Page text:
This New Miniature Shop in Boracay Pays Tribute to an Island Icon: The Paraw We All Love 

The perfect souvenir from your Boracay vacation.
IMAGE Ike Eichensehr

Boracay’s most recognizable icon is finally getting the recognition it deserves. The island’s newest shop, Paraw World, is opening on December 3 at Station 2. The shop showcases the wind-powered paraw in gorgeous handcrafted miniatures. 

The wooden miniatures are made by craftsmen in Malay and painted by Paraw World’s studio artists in Boracay. The designs are very detailed, colorful and charming—and some of them will be limited editions with just one or two boats to be produced.

It takes hours for the craftsmen to shape wood into a miniature boat as many parts—like the double masts and outriggers— are very thin, and it takes an artist an entire day to paint the design.

There's now an actual Boracay souvenir worth taking home

Photo by Ike Eichensehr.

Paraw World co-owner Elena Tosco-Brugger—who grew up in Tangalan, Aklan until she was 12 years old and later moved to Kalibo and Boracay—was at her villa watching paraws on the water with her husband and some friends one night when the question of why there weren’t quality souvenirs on the island propped up. As the sun slipped into an inky black night, they got to talking about the artistic movement that’s been gaining support in the past year—a gallery opening here, a resort training young artists there, and art activities being offered to tourists and kids all around.



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In an aha! moment (the first of many), the idea of combining art, business and conservation was born. In the past years paraw crews have really suffered financially due to the island closure in 2018 and the pandemic lockdowns. Elena thought if they were to open a store, it should not only put the spotlight on the paraw, but, more importantly, to help the people that make their living from it, and to ensure that the tradition of building life-sized paraws by hand continues.

Paraw World is anchored on a unique and noble business model they call ABC (Art, Business, Conservation). The store supports craftsmen and artists by giving them sustainable livelihood from creating the artistic miniatures, and five percent of its net profit goes toward paraw conservation projects led by local organizations. Elena’s ultimate dream is to open a Paraw Museum in Malay to bring in tourists and educate them on the culture of paraw and Aklan.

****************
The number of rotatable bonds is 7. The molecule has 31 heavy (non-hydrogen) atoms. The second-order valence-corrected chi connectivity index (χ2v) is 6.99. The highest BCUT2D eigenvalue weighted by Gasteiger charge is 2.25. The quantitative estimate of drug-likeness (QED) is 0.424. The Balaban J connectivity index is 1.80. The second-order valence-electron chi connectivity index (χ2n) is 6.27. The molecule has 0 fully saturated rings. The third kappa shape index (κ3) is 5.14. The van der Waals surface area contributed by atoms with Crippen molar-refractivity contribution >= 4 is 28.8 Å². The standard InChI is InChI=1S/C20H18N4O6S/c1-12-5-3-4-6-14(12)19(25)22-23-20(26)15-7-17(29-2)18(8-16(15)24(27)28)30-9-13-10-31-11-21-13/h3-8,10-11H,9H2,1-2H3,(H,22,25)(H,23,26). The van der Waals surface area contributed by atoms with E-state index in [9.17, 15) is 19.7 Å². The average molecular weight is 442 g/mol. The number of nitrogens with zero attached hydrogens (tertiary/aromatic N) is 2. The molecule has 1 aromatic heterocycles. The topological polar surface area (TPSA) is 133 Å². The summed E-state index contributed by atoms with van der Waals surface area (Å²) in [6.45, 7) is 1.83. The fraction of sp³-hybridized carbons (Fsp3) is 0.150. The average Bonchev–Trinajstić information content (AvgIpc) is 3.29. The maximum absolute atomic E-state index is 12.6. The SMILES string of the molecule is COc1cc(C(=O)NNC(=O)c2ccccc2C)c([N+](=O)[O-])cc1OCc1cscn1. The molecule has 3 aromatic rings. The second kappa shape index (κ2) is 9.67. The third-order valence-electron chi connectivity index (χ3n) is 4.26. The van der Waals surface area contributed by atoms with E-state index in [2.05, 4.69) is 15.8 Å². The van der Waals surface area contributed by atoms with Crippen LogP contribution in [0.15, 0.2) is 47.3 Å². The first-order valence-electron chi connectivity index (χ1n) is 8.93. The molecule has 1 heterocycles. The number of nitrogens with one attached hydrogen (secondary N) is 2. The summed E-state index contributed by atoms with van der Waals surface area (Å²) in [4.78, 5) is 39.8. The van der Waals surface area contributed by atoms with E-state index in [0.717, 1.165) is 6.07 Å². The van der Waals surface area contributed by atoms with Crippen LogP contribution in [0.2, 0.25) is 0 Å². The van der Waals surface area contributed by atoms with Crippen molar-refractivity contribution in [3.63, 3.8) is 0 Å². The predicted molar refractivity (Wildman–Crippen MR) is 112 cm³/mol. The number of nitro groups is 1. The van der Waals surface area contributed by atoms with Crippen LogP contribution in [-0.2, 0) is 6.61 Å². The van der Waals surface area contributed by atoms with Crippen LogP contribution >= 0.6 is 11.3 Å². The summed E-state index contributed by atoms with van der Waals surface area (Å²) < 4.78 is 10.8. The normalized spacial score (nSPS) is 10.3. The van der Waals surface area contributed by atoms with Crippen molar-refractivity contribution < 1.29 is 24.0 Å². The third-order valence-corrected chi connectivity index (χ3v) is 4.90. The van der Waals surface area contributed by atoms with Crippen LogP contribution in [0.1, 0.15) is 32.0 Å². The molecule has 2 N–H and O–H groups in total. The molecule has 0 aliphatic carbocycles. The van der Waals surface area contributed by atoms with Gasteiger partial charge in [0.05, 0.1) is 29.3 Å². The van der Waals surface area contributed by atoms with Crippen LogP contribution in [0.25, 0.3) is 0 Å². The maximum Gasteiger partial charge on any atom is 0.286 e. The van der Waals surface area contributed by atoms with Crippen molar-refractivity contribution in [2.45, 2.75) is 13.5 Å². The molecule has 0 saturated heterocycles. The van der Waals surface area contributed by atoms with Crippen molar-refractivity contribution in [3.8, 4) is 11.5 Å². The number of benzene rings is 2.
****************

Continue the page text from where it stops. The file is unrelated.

Craftsmen take hours to shape the wood into boats, and hours more to paint the sails

Photo by Ike Eichensehr.
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“I fell in love with paraws from the first moment I saw them, mainly due to the simplicity and efficiency of their design and the way local materials are used to create such an elegant, wind-powered sailboat,” Elena says. “I started to research the history of our traditional sailing and discovered many interesting facts not only about paraws and other sailboats used, but more so about the proud sailing heritage and sailing community in the country. It’s crazy to think that all these years, Boracay’s best known icon hasn’t been made into a quality souvenir.” 

Elena says it took a long time to get where they wanted the miniatures to be. They scoured Aklan, Cebu and Iloilo for craftsmen for weeks. Sometimes they got the hull right but not the outriggers, sometimes it wasn’t polished enough, but they finally identified the craftsmen that did great work with some upskilling. 

Paraw World also offers an Art Box, which is a complete kit for you to paint your own miniature

Photo by Ike Eichensehr.

The workers use handheld tools—a bolo, sander, mallet, etc.—to make these boats. There is no “puwede na yan” when it comes to the miniatures. Every piece of wood is shaped into submission, every slant of bamboo is carved, and the scale of the two sails has to be perfect. After the miniatures are made in Malay, they are transported to Boracay for the studio artists to paint. Paraw World’s miniatures are stunning little paraws that will liven up any interior style and remind you of happy times in Boracay, sailing against a quickly setting sun that turns the horizon into colors that pass in your dreams.

Three young artists based in Boracay started off designing and painting the miniature collection. Their designs were inspired by the world under the sea, gardens, mosaics and life around them. Each miniature is stamped with a unique number and comes with a certificate. You can even personalize it with your picture on the sail with the Boracay Blue model, the only boat with fabric sails (the seven other current models have plywood sails). Paraw World also offers an Art Box, which is a complete kit for you to paint your own miniature. The box comes with a small-sized miniature paraw, six acrylic paints, brushes, and a palette.  

Paraw World is anchored on a unique and noble business model the owners call ABC--Art, Business, Conservation

Photo by Ike Eichensehr.

So, yes, finally there is a Boracay souvenir worth taking home. And it’s the paraw we all love, because there is just something so romantic about a boat not having an engine to determine its speed. Just the wind and the whims of the gods of the sea.

Paraw World is currently running a photo contest until Jan. 15 for people to share their love for paraws and Boracay. Prizes for three winners are a smartphone, paraw cruise and a Boracay Blue miniature. The store is located at Station 2, Main Road, Boracay. Follow Paraw World on IG, Tiktok and FB @parawworld. Visit

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